Bangladesh Embraces Indian Medico's 'Save Girl Child' Campaign


(MENAFN- IANS) Pune, Feb 25 (IANS) Thousands of people and medicos in Bangladesh last week pledged to join a unique 12-year-old 'Save Girl Child' initiative by Pune's famed gynaecologist Dr. Ganesh Rakh.

Dr. Rakh, who was invited for a 10-day long guidance tour to different parts of rural Bangladesh, led processions in several towns and villages with thousands marching and chanting slogans to 'Save Girl Child'.

In the biggest event of its kind, over 10,000 trooped behind Dr. Rakh in villages of Jessore district, carrying banners and placards pledging to 'Save Girl Child'.

The marchers comprised mostly women, and girls in the age group of 20-50. Many men also participated at the remote Hidia village in the Khulna division with people from over two dozen neighbouring villages also enthusiastically joining the procession.

“Bangladesh has one of the highest rates of child marriages in the world. This has various health implications for the girls, especially those from the economically weaker sections. Thus, there is a high mortality rate among the girls born there,” Dr. Rakh told IANS on his return from Bangladesh on Saturday

He said that this was an introductory, pilot project with community involvement and now hundreds of private hospitals and clinics have decided to take up the 'Save Girl Child' campaign in Bangladesh.

Dr. Rakh was honoured and felicitated in several towns and villages including by the Bangladesh Private Clinic & Diagnostic Owner's Association (BPCDOA), recognized by the country's government, and conducted around four dozen big and small events in 10 days, including some at night.

BPCDOA President Dr. Muhammad Gaji M. Rahman lauded Dr. Rakh's efforts in creating the awareness and committed to organise similar programs all over Bangladesh in the coming months.

BPCDOA Divisional Council Member Dr. M.D. Tarikul Islam underlined the need“to treat all daughters with equality and dignity like the sons” in order to safeguard their future and ensure social and economic progress.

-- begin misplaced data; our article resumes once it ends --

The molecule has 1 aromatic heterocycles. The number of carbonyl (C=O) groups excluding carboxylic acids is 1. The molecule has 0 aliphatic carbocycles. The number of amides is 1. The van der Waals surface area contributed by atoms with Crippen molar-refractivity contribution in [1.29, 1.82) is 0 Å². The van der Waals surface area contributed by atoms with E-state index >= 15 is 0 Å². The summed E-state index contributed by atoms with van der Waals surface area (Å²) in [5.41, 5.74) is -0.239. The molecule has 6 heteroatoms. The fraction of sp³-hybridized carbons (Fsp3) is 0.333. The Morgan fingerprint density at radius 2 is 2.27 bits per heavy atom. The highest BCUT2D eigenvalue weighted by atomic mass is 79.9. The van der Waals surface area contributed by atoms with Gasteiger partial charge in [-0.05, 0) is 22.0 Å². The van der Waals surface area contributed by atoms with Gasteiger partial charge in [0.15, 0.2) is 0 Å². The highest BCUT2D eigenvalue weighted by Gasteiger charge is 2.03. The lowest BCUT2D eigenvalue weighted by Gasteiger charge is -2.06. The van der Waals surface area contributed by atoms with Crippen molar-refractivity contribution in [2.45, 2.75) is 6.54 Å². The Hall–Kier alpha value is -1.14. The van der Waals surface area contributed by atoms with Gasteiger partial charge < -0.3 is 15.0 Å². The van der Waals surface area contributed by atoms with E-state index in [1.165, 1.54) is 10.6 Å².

“The girl child is our tomorrow and our future. She is not a burden on the family, since without her, the family, the community, and society cannot flourish or progress," said senior teacher Tahamina Rubi of Nawly High School in Abhaynagar in Jessore district.

At another event, the Allardan Hospital & Diagnostic Centre of Chattogram district and the Fatima Hospital & Diagnostic Centre of Narail district announced that they will also launch the 'Save Girl Child' campaign in their districts.

Other prominent medicos from various private hospitals like Dr. S.M. Sajjad Rehman, Dr. Kayes Al-Azad and Babul Hasan also declared they would provide concessions to girls in treatment charges.

In the Narail programme, medicos and social workers like Bipin Kumar Malik, S.M. Ibrahim Hossain, M.M. Jahangir Alam, S.M. Sirajul Islam and Chintu Biswas were present and spoke on the status of the girl child and steps to protect them. Medicos also announced free diagnostic tests and treatment for girls.

Dr. Rakh, 48, launched the 'Save Girl Child' (Beti Bachao Jan Andolan or BBJA) modestly at his small Medicare Hospital in Pune on January 3, 2012, in an unprecedented manner –“by waiving off all hospital bills, if a female infant was born”, and no questions asked.

The BBJA initiative coincided with the birth anniversary of Savitribai Phule (1831-1897).

Initially ridiculed as the 'Mad Doctor', Dr. Rakh went on undeterred and from January 2012 to January 2024, the Medicare Hospital has notched over 2,525 free deliveries of baby girls, earning him accolades from across the world.

These free-of-cost deliveries were irrespective of the mother or the family's financial status. Also, free follow-ups and all other medical treatments were provided to the mother and her female baby.

His idea caught on soon, and individual doctors and small clinics, followed by big hospitals, joined in triggering a new trend in the country's health sector.

“In the last 12 years, the birth of a female child here to any patient - rich, middle class or poor - is an occasion for a big celebration for us... We do not charge the girl's parents a single rupee,” said Dr. Rakh.

After IANS first highlighted Dr. Rakh's solitary mission (July 2014), it caught attention around the country and even globally, with invitations pouring into the launch of similar campaigns in the US, Europe, Arabian Gulf, South Asia and Far East countries.

“So far, I have managed to conduct the campaign in Canada (2017), Zambia (2018) and Bangladesh (2024). Gradually, I would try to go and launch the humanitarian crusade in other countries as well,” he said.

In the past 12 years, the campaign has seen over 500,000 doctors joining the initiative in different ways, and more than 13,000 social, religious and medical organisations, including the famous Ajmer Sharif Dargah, supporting it.

Besides, Dr. Rakh has conducted more than 1,000 rallies in India and abroad, and 25 lakh-plus volunteers and commoners working in their own humble ways to take it forward.

"Earlier, there was a clamour among parents for 'Ghar Ka Chirag', now there is a good tolerance if a 'Ghar Ki Laxmi' steps into the homes of people, as indicated by the National Health Survey-5, Phase II, with the male-female ratio improving. But we still have a long way to go..." sighed Dr. Rakh.

(Quaid Najmi can be contacted at ...)

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